SEC Commissioner Hester Peirce recently criticized unpublished staff guidance that operates as de facto legal precedent without going through a process that ensures transparency and accountability.  Referring to the securities regulatory framework as a “compliance minefield” where the wrong move can be a “matter of professional life or death,” Ms. Peirce questioned the propriety of informal staff positions about specific products or types of businesses.  She characterized sub rosa staff guidance as secret law that binds firms without legislative authority, effective oversight, or consistency. 

We agree that unpublished staff guidance can result in industry favoritism and (perceived) unfairness.  The next question is how the SEC addresses Ms. Peirce’s very legitimate concerns. 

Firm’s Weekly Email Reviews Were Not Adequate According to FINRA

FINRA censured and fined a broker-dealer for inadequate email reviews.  Although the firm, through its President/CCO, conducted weekly reviews, FINRA charges that the firm’s random sampling and lexicon-based reviews were not sufficient given the firm’s size and risk areas.  The firm used 24 search terms provided by its email provider, but FINRA asserts that the search terms did not reflect a meaningful assessment of risk areas and resulted in a large number of false positives.  FINRA faults the firm for failing to change the email reviews “[d]espite the obvious indications that the firm’s lexicon system was not reasonably designed.”  FINRA also criticizes the firm’s Written Supervisory Procedures for omitting specific email review procedures. 

Just doing email reviews isn’t enough.  A firm must conduct effective email reviews that can statistically assess whether supervised persons are complying with the securities laws.  We call this “compliance alchemy” i.e. the appearance of compliance without the implementation of adequate procedures and testing.

SEC Warns About Failures to Protect Personal Information

The SEC’s Office of Compliance Inspections and Examinations has published a Risk Alert calling out advisers and broker-dealers for their failures to protect personal information.  Based on deficiencies identified over the last 2 years, the SEC found failures related to privacy notices, policies and procedures, and physical safeguards.  The SEC faulted registrants for failing to deliver initial and annual privacy notices or for delivering notices that did not accurately reflect policies and procedures.  The SEC found firms that completely failed to adopt policies and procedures by simply restating the Safeguards Rule.  Other firms either adopted weak policies and procedures or failed to properly implement them.  Some common deficiencies included unsecure laptops, unencrypted emails, inadequate training, insufficient control of third-party vendors, inadequate incident response plans, and shared login credentials.  OCIE states that the Risk Alert is intended “to assist advisers and broker-dealers in providing compliant privacy and opt-out notices, and in adopting and implementing effective policies and procedures for safeguarding customer records and information.” 

Compli-pros should ensure the annual testing program includes the privacy notice process and the implementation of policies and procedures to avoid the highlighted issues.  It may make sense to combine the testing with the required cybersecurity assessment.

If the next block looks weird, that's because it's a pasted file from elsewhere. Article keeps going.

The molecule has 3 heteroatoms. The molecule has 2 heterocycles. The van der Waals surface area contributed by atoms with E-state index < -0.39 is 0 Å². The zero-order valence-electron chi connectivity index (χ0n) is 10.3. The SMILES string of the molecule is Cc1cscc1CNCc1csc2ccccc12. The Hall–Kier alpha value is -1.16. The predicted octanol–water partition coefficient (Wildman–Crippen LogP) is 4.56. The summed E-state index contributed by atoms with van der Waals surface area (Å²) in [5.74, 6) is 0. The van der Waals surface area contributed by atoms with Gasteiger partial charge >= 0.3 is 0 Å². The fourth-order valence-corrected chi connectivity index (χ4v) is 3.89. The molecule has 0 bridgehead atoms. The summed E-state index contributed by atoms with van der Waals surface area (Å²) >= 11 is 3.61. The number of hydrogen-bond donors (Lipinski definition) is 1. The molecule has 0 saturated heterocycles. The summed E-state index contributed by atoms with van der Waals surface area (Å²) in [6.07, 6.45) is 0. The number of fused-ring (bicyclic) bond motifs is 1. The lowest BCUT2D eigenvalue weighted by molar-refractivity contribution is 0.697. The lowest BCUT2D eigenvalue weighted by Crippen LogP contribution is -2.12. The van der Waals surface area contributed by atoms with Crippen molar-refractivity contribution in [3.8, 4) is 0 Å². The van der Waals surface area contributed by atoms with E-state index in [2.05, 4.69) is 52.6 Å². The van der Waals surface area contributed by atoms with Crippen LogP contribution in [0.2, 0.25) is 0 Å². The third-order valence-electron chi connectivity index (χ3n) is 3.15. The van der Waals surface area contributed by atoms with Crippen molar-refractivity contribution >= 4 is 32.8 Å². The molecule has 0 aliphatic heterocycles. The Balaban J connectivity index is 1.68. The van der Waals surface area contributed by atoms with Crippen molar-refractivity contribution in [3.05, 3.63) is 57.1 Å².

Day Trader Lied About Track Record

The SEC charged an unregistered day trader for lying about his trading success and misappropriating client funds. The defendant convinced clients to hire him by asserting that that he had done very well as a day trader over several years and then promised over 50% annualized returns.  Once retained, the trader did very poorly and siphoned client assets for personal expenses.  According to the SEC, he then concealed his misconduct by delivering false account statements and implementing a microcap wash sale scheme.  The defendant also faces criminal charges brought by the U.S. Attorney’s Office for the Eastern District of New York.

Lying about your investment track record constitutes securities fraud, subjecting you to civil and criminal penalties.  Do not make performance claims unless you can affirmatively support your claims with hard data. 

Charged CFO/GC Agrees to Cooperate to Avoid Big Penalty

The former Chief Financial Officer/General Counsel of a technology company settled an enforcement action which included requiring him to pay over $400,000 in disgorgement and interest. The CFO/GC avoided a civil penalty by agreeing to cooperate in a related enforcement action.  The SEC charges the CFO/GC with turning a blind eye to inflated financial statements prepared by the CEO to help sell insider shares in secondary market transactions.  The CEO recently settled charges by agreeing to pay more than $17 Million.  Although the respondent did not have a financial background, the SEC asserts that he knew or should have known that the financial statements were misleading based on internal communications with the CEO and internal accounting professionals.

Corporate executives cannot avoid accountability by claiming that they were just following orders.  The SEC has maintained that senior executives have a duty to investors and the markets to stop financial wrongdoing at the companies they steward.  Once charged, the SEC will often use its leverage to encourage cooperation in cases against others in the C-Suite.

Investment Adviser Sentenced to Over 7 Years in Prison

A financial adviser was sentenced to more than 7 years in prison and ordered to pay over $3 Million in restitution for misappropriating client funds by forging client signatures and altering account statements.  The SEC alleged that the defendant made 56 unauthorized withdrawals from client account over a five-year period.  The SEC also charged that the defendant lied to her firm and provided fake documentation to hide her activities.  The SEC charged her with violating the Advisers Act and with securities fraud.  The prison sentence arose from parallel criminal proceedings brought by the U.S. Attorney for the District of Massachusetts for wire fraud, investment adviser fraud, and aggravated identity theft.

Although the SEC does not have criminal prosecution powers, it has the discretion to refer matters to the U.S. Attorney once it uncovers securities wrongdoing.  If the DoJ can make a federal criminal case because of fraud or theft, an investment adviser can end up a guest of the state for several years.